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Hybrid working: A step-by-step guide to make your transition to a hybrid workplace a success

Jennifer Bui

Senior Product Marketing Manager

Hybrid working header
Table of contents

So, you want to move your business towards a hybrid work environment?

Maybe you've seen all the studies touting it as the future of work. Or perhaps you never really thought about it before, but you’re starting to entertain the idea.

But you're not really sure what that means, what you need to do, or where to start your transition.

In this guide, we'll go over everything you need to know, including seven steps to take to make a successful move to a hybrid work model.

What is hybrid work?

Hybrid work comes in all kinds of shapes and sizes. In some businesses, employees can work full-time remotely, while in others, they have to go into the office two or three times a week. An organization can also have some employees work full-time in an office space and others work full-time remotely.

Essentially, it involves some combination of onsite office work and remote work. Whichever working model you choose—and it might take some trial and error to find the right hybrid approach—is also heavily influenced by your industry and business.

Take Google, for example. CEO Sundar Pichai recently told TIME:

"I see the future as definitely being more flexible. We firmly believe that in-person, being together, having a sense of community is super important for whenever you have to solve hard problems, you have to create something new...we don't think the future is just 100% remote or something."

The main types of hybrid work models

As the workforce landscape continues to evolve, hybrid work models have emerged as a popular solution to accommodate diverse employee needs and preferences while maintaining productivity and collaboration.

These hybrid models blend elements of traditional office-based work with remote work arrangements, offering flexibility and agility for both employers and employees.

Let's delve into the main types of hybrid work models and how they balance workplace dynamics with remote work capabilities.

A workplace-based model with some remote working

In this hybrid work model, employees primarily work from a designated workplace, such as an office or company headquarters, while also having the flexibility to work remotely on occasion.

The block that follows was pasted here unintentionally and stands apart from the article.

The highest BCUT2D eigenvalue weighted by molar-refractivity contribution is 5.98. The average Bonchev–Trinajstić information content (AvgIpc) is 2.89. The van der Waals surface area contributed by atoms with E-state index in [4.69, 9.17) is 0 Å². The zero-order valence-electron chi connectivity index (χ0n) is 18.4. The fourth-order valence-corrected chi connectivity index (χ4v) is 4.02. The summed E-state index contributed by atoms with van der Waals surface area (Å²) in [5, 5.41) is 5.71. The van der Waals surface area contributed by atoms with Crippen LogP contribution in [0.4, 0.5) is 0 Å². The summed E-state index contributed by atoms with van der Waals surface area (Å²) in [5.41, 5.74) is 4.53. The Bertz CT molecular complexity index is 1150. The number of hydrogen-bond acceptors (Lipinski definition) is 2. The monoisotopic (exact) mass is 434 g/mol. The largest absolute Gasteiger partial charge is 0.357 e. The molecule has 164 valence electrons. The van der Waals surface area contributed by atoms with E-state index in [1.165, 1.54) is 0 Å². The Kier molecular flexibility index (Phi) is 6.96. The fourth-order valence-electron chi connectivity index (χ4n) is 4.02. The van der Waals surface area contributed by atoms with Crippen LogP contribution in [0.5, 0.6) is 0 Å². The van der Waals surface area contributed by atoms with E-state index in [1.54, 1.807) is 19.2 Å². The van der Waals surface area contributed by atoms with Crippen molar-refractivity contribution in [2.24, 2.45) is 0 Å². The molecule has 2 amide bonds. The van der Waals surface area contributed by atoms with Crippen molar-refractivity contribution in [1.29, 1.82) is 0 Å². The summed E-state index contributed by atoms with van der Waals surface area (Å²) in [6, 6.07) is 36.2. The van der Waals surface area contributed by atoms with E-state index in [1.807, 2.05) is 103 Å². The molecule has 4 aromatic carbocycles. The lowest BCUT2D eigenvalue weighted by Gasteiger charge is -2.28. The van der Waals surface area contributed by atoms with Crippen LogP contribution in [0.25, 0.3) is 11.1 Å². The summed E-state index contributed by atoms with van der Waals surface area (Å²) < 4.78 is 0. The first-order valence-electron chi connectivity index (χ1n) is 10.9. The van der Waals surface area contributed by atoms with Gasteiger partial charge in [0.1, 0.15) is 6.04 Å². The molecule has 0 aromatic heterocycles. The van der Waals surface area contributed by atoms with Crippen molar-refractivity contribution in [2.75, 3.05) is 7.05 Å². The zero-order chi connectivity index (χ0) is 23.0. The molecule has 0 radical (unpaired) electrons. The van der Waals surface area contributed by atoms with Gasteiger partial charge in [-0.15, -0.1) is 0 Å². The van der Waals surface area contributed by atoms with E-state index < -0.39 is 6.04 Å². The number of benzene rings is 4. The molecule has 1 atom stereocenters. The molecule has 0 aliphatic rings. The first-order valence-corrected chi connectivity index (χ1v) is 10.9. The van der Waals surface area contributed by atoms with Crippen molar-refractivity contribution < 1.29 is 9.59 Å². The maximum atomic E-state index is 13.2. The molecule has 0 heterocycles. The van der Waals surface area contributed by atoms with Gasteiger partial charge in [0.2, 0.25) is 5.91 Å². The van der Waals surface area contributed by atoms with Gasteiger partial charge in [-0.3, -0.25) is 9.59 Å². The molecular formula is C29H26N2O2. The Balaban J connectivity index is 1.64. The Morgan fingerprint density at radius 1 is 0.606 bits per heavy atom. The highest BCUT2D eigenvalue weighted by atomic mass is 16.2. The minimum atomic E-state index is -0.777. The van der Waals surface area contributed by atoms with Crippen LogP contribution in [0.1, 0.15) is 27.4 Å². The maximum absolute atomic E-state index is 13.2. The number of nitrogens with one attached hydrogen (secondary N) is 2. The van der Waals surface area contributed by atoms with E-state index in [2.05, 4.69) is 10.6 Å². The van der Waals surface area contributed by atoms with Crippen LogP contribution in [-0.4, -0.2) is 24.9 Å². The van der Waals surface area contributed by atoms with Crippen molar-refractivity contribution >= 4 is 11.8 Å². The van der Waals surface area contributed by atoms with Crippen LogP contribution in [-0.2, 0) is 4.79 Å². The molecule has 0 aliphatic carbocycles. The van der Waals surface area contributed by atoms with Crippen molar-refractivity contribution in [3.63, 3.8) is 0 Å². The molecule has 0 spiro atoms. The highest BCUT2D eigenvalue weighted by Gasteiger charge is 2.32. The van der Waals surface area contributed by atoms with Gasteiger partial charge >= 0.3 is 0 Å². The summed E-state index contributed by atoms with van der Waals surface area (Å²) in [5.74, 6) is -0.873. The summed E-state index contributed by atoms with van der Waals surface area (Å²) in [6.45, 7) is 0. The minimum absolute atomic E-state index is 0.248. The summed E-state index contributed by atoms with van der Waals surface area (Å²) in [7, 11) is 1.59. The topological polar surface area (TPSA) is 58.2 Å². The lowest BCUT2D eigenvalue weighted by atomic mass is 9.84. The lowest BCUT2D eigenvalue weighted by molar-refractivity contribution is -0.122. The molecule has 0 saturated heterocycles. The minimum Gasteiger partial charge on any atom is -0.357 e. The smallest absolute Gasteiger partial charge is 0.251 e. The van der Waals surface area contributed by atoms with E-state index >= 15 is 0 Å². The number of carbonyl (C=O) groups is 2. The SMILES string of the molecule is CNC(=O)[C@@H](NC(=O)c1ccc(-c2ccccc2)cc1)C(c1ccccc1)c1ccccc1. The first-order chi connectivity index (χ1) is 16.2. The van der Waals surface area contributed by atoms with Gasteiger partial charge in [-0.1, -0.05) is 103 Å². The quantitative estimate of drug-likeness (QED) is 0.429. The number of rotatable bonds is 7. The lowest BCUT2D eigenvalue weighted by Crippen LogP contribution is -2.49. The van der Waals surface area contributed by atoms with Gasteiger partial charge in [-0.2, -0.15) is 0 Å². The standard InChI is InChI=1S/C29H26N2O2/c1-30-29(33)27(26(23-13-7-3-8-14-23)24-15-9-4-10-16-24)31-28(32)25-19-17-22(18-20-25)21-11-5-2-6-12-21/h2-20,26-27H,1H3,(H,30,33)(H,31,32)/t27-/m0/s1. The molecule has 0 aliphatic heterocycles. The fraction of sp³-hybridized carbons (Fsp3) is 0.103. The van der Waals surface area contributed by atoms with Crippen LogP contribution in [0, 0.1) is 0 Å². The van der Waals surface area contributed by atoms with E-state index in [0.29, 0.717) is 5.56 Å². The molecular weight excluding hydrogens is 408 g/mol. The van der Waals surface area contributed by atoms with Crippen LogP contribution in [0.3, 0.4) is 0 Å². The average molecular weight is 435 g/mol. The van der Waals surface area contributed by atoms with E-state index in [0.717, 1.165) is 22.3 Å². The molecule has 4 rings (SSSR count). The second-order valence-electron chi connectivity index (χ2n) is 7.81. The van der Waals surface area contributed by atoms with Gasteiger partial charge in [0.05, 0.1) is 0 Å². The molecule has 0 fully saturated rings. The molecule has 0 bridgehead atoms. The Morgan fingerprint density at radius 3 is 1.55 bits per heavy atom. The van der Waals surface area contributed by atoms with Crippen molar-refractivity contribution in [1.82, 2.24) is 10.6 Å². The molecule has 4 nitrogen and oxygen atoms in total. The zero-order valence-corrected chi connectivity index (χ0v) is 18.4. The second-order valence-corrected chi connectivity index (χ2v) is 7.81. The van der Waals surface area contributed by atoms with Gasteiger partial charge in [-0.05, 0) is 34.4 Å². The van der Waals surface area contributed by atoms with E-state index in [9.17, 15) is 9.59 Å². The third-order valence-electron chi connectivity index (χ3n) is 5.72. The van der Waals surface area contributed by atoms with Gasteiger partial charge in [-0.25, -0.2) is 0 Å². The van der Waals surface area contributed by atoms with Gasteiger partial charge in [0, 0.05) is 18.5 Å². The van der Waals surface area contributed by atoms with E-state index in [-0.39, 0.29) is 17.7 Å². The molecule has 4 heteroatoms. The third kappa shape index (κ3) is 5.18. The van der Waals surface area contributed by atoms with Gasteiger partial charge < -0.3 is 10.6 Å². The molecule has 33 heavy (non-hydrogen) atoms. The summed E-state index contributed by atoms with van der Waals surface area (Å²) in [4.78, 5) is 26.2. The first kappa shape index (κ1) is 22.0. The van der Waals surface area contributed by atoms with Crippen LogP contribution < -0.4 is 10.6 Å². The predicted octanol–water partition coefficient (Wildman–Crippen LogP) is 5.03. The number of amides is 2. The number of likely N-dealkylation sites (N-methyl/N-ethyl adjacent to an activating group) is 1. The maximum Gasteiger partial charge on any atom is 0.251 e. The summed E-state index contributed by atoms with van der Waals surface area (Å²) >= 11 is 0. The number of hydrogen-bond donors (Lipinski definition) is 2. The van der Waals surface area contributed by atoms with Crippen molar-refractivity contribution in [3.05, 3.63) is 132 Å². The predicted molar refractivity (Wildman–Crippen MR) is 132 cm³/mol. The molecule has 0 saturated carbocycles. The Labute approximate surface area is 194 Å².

This model typically involves a set schedule where employees spend a certain number of days per week or month in the office and the remaining time working remotely.

It allows for face-to-face collaboration, spontaneous interactions, and a sense of camaraderie among colleagues while still offering the benefits of remote work, such as reduced commuting time and increased flexibility.

A workplace-based model with lots of remote working

In contrast to the previous model, this hybrid work model emphasizes remote work as the primary mode of operation, with limited in-person office presence.

Employees have the option to work from the office occasionally for meetings, team gatherings, or collaborative projects, but the majority of their work is done remotely.

This model is ideal for organizations seeking to reduce overhead costs associated with maintaining physical office spaces while still fostering teamwork and communication among employees.

A remote-based model with some on-premises working

In this hybrid work model, employees primarily work remotely, with occasional visits to on-premises locations for specific purposes, such as team meetings, client presentations, or training sessions.

This model is well-suited for organizations with geographically dispersed teams or employees who prefer the autonomy and flexibility of remote work. It allows employees to design their work environment to suit their preferences and optimize their productivity.

Benefits of hybrid work

The hybrid workplace model has a lot of advantages for both employees and employers. Having the option to work from anywhere can be a big deal for a lot of people.

It's not just about convenience, though—the benefits go way beyond that:

Employee benefits

1. More flexibility

In the traditional 9-to-5 office setting, employees are away from their homes from early in the morning to the middle of the evening. For many, this means 10-12 hours spent "going to work," including commute time.

Considering there are only 24 hours in a day and seven or eight of those should (ideally) be spent sleeping, a 12-hour workday leaves you with very little time to do much else—y'know, cooking, laundry, spending time with your family, having fun, relaxing… that type of stuff.